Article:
As companies become more interested in innovation, design, and the creation of experiences, they are increasingly utilizing ethnography as a way to understand their customers and potential customers. However, for most companies ethnography is still conducted in the classical sense, with researchers observing and talking to participants in order to draw out insights about the “other.” Few consider the use of autoethnography, that is, having people deeply and rigorously study themselves in order to produce a richer description of the problem space and of how new products might potentially solve those problems.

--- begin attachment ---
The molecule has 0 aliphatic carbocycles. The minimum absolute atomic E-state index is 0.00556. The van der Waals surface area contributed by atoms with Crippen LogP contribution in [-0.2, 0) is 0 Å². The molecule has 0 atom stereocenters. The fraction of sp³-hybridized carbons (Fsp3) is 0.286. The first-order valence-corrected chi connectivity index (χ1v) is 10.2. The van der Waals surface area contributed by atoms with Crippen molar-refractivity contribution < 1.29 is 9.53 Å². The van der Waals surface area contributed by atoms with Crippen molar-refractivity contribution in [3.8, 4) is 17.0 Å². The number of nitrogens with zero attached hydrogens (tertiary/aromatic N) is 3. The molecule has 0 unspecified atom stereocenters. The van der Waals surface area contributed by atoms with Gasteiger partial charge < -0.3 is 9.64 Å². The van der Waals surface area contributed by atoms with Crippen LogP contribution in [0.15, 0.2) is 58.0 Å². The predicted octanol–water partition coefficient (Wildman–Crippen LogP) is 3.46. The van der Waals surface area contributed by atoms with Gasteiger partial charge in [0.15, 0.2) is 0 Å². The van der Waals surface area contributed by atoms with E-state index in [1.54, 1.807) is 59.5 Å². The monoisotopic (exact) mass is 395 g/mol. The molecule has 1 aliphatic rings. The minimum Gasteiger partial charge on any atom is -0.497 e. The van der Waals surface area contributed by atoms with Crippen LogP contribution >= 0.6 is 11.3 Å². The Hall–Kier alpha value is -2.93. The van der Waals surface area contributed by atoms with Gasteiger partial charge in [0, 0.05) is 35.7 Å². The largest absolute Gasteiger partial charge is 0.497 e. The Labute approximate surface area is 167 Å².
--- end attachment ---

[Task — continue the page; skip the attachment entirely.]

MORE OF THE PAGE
This paper draws on two research projects conducted by the author, compares the data collection methods and research results obtained with both approaches, and suggests some ways in which using an autoethnographic approach could lead to more insightful research results. It also raises questions about how we as researchers can increase our understanding of and respect for what it really means to be a research subject.
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